In efforts to build the capacity of water policymakers and foster research collaboration, Namibia’s Ministry of Agriculture, Water and Forestry in partnership with UNESCO International Hydrological Programme is hosting a national two-day workshop on gender and groundwater modeling from Feb. 25 to 26 in Windhoek.
Tales Carvalho Resende, a specialist at United Nations Educational, Scientific and Cultural Organization (UNESCO) International Hydrological Programme, said the training aims to address the challenge of the harmonization of data and equipping government officials with skills required to foster the provision of water in the country.
Namibia currently faces water shortage, and the management of the country’s rich underground water resources could mitigate the impacts of climate variability, Resende said on Monday.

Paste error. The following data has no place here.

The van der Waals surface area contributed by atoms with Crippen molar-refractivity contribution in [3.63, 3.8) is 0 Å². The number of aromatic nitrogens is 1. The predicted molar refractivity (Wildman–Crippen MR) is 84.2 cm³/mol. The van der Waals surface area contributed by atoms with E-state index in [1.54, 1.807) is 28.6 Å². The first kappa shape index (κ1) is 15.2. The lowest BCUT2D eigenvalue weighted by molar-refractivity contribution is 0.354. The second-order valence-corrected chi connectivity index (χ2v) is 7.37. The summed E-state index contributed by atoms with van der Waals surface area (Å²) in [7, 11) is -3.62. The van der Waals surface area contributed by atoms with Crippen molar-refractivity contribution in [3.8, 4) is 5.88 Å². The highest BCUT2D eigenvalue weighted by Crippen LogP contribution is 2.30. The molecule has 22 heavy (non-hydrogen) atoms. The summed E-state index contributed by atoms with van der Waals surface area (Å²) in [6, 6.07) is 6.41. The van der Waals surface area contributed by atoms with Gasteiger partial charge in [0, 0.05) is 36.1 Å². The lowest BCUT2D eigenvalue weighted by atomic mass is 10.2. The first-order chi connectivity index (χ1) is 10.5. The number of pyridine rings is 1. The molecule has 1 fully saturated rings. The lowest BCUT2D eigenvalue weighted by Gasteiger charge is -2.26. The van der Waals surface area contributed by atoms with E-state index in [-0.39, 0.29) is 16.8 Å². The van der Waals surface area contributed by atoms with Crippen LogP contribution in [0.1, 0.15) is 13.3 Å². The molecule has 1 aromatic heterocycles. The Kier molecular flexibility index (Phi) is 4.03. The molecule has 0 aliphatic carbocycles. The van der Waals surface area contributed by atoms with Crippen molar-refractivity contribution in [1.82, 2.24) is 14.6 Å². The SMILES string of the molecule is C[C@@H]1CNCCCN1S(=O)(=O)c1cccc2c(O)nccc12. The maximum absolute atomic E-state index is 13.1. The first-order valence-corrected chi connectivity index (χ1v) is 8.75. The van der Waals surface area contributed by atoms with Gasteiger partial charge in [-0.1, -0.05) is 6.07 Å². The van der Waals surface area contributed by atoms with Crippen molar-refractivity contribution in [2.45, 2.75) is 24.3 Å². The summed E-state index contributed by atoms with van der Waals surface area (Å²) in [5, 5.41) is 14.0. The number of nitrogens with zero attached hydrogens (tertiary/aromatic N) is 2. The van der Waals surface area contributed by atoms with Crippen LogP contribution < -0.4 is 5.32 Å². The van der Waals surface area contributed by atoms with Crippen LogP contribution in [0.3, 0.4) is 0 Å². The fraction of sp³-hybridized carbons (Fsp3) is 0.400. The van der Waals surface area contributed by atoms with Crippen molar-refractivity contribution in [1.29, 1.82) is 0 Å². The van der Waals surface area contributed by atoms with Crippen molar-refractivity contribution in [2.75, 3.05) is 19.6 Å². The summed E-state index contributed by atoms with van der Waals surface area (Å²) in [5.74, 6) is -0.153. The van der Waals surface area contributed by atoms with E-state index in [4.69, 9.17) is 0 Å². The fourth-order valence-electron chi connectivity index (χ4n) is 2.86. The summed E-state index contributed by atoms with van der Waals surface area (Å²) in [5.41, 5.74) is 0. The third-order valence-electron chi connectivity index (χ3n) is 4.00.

According to the UN official, participants will unpack new techniques on the management of underground water, including computer models of groundwater flow systems used by hydrogeologists, with the prime aim to construct a numerical model of the aquifer.
Meanwhile, Namibia, Botswana, Angola and South Africa jointly undertook an assessment on underground water over three years, and “Namibia is set to spearhead the Governance of Groundwater Resources in Transboundary Aquifers project,” Resende added. Enditem